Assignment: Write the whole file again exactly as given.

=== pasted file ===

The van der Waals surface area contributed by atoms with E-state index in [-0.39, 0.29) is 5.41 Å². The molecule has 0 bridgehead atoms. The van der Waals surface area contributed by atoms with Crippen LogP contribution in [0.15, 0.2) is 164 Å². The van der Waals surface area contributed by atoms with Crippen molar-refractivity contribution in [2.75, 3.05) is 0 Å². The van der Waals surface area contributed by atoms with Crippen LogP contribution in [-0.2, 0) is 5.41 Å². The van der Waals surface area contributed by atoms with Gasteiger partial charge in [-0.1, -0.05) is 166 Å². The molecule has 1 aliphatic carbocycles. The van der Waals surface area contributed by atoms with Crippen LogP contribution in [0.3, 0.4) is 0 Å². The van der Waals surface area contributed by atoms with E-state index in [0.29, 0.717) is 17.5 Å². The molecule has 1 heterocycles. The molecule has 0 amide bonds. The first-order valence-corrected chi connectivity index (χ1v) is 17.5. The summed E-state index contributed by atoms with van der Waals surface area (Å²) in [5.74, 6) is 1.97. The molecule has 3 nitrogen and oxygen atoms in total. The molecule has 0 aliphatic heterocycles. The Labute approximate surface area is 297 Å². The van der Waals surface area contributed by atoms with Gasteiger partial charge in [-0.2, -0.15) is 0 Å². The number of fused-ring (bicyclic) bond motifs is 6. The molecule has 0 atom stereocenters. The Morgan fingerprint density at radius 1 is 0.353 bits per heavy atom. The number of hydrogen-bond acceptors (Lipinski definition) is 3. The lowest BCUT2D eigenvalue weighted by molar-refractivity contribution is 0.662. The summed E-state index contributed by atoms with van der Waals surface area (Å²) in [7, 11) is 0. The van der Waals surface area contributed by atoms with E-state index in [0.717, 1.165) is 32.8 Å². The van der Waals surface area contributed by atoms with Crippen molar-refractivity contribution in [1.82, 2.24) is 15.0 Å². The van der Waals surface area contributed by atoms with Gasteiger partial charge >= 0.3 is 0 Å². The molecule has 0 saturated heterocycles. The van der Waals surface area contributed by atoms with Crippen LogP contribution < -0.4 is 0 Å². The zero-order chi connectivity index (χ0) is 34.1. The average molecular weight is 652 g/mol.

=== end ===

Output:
The van der Waals surface area contributed by atoms with E-state index in [-0.39, 0.29) is 5.41 Å². The molecule has 0 bridgehead atoms. The van der Waals surface area contributed by atoms with Crippen LogP contribution in [0.15, 0.2) is 164 Å². The van der Waals surface area contributed by atoms with Crippen molar-refractivity contribution in [2.75, 3.05) is 0 Å². The van der Waals surface area contributed by atoms with Crippen LogP contribution in [-0.2, 0) is 5.41 Å². The van der Waals surface area contributed by atoms with Gasteiger partial charge in [-0.1, -0.05) is 166 Å². The molecule has 1 aliphatic carbocycles. The van der Waals surface area contributed by atoms with Crippen LogP contribution in [0.3, 0.4) is 0 Å². The van der Waals surface area contributed by atoms with E-state index in [0.29, 0.717) is 17.5 Å². The molecule has 1 heterocycles. The molecule has 0 amide bonds. The first-order valence-corrected chi connectivity index (χ1v) is 17.5. The summed E-state index contributed by atoms with van der Waals surface area (Å²) in [5.74, 6) is 1.97. The molecule has 3 nitrogen and oxygen atoms in total. The molecule has 0 aliphatic heterocycles. The Labute approximate surface area is 297 Å². The van der Waals surface area contributed by atoms with Gasteiger partial charge in [-0.2, -0.15) is 0 Å². The number of fused-ring (bicyclic) bond motifs is 6. The molecule has 0 atom stereocenters. The Morgan fingerprint density at radius 1 is 0.353 bits per heavy atom. The number of hydrogen-bond acceptors (Lipinski definition) is 3. The lowest BCUT2D eigenvalue weighted by molar-refractivity contribution is 0.662. The summed E-state index contributed by atoms with van der Waals surface area (Å²) in [7, 11) is 0. The van der Waals surface area contributed by atoms with E-state index in [0.717, 1.165) is 32.8 Å². The van der Waals surface area contributed by atoms with Crippen molar-refractivity contribution in [1.82, 2.24) is 15.0 Å². The van der Waals surface area contributed by atoms with Gasteiger partial charge >= 0.3 is 0 Å². The molecule has 0 saturated heterocycles. The van der Waals surface area contributed by atoms with Crippen LogP contribution < -0.4 is 0 Å². The zero-order chi connectivity index (χ0) is 34.1. The average molecular weight is 652 g/mol.